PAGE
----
Home Articles When It's Time to Go: Part I

When It's Time to Go: Part I

A checklist of the essentials you need to take with you when leaving an abusive partner

  • July 11, 2014
  • By domesticshelters.org
When It's Time to Go: Part I

When survivors are ready to leave an abusive partner, it can feel both empowering and frightening. Abusers may have threatened them in the past that, if they leave, they will be harmed or their children or family members will be harmed. A vital step to take before leaving an abuser is to think of a safety plan. Advises WomensLaw.org, “Not all of these suggestions will work for everyone, and some could even place you in greater danger. You have to do what you think is best to keep yourself and your children safe.”

Creating a safety plan means figuring out how and when you’re going to leave, where you’re going to go and how to keep these details private from your abuser. The first step is to pack a bag that you can easily locate, retrieve or take with you when you leave. WomensLaw.org suggests the following things be included. [1]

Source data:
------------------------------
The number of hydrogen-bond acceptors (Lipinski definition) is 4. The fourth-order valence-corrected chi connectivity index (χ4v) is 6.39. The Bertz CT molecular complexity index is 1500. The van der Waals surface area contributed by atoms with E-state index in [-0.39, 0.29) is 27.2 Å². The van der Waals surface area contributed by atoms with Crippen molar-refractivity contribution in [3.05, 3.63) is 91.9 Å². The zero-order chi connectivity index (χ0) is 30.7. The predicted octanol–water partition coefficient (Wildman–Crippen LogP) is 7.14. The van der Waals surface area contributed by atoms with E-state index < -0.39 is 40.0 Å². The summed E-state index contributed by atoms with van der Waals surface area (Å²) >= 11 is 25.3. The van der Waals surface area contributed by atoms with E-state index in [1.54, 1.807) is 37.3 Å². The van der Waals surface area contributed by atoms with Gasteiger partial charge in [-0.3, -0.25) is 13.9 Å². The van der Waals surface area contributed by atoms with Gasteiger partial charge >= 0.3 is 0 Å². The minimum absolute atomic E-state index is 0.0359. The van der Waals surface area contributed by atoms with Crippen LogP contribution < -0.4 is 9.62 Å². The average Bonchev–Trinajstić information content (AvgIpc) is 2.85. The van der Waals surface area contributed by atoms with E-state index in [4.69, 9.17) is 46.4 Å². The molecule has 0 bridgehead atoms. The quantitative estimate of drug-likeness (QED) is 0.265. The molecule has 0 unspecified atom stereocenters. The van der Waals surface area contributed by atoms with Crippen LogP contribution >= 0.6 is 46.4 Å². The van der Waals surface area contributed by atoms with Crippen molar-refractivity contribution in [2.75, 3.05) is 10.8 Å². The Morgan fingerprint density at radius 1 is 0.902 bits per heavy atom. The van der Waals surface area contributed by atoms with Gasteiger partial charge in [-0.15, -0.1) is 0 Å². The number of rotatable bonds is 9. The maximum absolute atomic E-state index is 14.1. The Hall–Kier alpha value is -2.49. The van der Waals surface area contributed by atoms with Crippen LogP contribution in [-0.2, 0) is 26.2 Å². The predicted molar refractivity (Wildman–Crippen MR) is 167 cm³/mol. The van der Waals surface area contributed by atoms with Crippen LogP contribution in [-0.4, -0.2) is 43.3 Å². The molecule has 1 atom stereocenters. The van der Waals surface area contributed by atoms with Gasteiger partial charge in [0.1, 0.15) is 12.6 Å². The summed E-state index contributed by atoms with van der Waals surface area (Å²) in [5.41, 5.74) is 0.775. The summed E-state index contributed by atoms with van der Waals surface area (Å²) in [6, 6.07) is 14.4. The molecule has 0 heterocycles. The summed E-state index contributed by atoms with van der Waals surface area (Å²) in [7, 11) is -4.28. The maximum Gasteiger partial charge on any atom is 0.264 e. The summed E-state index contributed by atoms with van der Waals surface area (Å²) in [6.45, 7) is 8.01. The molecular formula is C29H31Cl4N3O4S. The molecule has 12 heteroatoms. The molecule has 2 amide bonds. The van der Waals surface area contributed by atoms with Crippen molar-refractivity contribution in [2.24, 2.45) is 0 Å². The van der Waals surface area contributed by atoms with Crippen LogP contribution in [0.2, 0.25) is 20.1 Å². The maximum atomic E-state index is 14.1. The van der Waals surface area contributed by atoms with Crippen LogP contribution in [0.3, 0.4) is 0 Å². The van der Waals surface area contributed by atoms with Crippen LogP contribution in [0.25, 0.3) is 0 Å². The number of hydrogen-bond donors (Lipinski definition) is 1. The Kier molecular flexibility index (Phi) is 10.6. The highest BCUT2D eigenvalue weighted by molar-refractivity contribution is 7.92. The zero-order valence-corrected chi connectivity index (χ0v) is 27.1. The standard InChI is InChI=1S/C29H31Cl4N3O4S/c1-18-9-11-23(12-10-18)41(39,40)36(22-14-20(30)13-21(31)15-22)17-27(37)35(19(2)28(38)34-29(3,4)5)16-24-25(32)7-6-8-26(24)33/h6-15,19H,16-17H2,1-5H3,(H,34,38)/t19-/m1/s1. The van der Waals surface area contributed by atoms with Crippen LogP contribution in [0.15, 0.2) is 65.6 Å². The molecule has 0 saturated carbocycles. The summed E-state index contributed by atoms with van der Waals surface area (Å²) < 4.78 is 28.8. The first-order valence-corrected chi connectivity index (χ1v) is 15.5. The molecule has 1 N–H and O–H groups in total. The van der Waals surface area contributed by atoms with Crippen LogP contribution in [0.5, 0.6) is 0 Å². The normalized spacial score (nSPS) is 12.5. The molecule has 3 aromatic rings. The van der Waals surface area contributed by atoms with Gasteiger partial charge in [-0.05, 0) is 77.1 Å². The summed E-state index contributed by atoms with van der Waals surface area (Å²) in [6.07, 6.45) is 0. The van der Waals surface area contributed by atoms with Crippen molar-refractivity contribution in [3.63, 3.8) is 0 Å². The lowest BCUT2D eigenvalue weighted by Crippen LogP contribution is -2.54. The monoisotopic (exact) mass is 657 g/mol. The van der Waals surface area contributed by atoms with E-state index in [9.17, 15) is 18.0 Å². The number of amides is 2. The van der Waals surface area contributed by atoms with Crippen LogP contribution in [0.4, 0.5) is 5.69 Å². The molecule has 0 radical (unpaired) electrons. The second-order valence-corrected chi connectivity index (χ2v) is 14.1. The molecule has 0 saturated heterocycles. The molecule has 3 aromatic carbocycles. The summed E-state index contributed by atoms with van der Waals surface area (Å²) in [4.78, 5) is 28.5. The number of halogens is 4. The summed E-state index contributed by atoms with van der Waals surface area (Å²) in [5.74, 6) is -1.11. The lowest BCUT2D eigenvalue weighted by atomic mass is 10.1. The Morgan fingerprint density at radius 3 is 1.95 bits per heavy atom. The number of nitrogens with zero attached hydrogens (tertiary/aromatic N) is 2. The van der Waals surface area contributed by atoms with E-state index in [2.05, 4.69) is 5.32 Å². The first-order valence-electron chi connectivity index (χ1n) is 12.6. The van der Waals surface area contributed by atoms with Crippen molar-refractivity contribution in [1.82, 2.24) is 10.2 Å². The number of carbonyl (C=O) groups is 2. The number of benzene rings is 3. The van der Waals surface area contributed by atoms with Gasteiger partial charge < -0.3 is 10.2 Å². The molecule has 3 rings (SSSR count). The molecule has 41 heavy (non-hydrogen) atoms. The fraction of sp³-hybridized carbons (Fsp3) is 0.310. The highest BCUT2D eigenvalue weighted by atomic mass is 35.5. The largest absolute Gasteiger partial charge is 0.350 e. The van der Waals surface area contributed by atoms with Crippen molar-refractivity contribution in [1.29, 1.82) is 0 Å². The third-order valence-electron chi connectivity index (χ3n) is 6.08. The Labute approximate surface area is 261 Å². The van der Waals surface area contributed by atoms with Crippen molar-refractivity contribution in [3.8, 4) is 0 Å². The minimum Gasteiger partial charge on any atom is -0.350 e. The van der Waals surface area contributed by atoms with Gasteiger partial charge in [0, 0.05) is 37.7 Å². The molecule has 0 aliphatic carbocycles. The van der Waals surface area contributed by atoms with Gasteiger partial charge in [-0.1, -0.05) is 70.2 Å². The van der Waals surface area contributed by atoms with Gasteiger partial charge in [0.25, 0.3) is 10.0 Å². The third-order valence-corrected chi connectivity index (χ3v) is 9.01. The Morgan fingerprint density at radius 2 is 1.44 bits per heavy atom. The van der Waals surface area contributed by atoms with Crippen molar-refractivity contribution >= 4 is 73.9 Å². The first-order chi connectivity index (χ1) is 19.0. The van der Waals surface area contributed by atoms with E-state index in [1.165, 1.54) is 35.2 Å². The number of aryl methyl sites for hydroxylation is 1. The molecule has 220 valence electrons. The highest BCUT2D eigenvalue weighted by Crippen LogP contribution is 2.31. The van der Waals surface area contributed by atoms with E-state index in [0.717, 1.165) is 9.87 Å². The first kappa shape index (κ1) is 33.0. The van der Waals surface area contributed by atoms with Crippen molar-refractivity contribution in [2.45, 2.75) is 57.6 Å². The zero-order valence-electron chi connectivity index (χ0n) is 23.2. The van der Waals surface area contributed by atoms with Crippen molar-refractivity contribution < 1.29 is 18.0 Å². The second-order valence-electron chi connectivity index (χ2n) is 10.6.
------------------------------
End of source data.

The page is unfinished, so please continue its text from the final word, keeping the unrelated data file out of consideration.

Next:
Items to Take When Leaving Abusive Relationship

  • Spare car keys and your driver’s license
  • Credit cards, money and checkbook
  • Phone numbers for friends, relatives, doctors, schools, taxi services and your local domestic violence organization
  • A change of clothing
  • Any medication you typically take
  • Important documents, or copies of them for both you and your children (birth certificates, social security cards, school records and immunizations, pay stubs, bank account information, marriage license, will)
  • Any evidence you’ve been collecting to show you’ve been abused (photos of injuries, police records, medical records, a journal or log)
  • A few personal items you want to keep (photo albums, jewelry, etc.)
  • Additional items to consider can be found here.

Keep this bag in a place where the abuser cannot find it, such as at a trusted friend’s or neighbor’s house. Also, hide an extra set of car keys somewhere that you can easily access, in case the abuser takes the car keys to prevent you from leaving. If you have pets, think about someone you trust who could take them before or when you leave, if you’re worried about their safety.

Part II of this article will talk about the steps to consider next in your safety plan.

[1] http://womenslaw.org/laws_state_type.php?id=13422&state_code=PG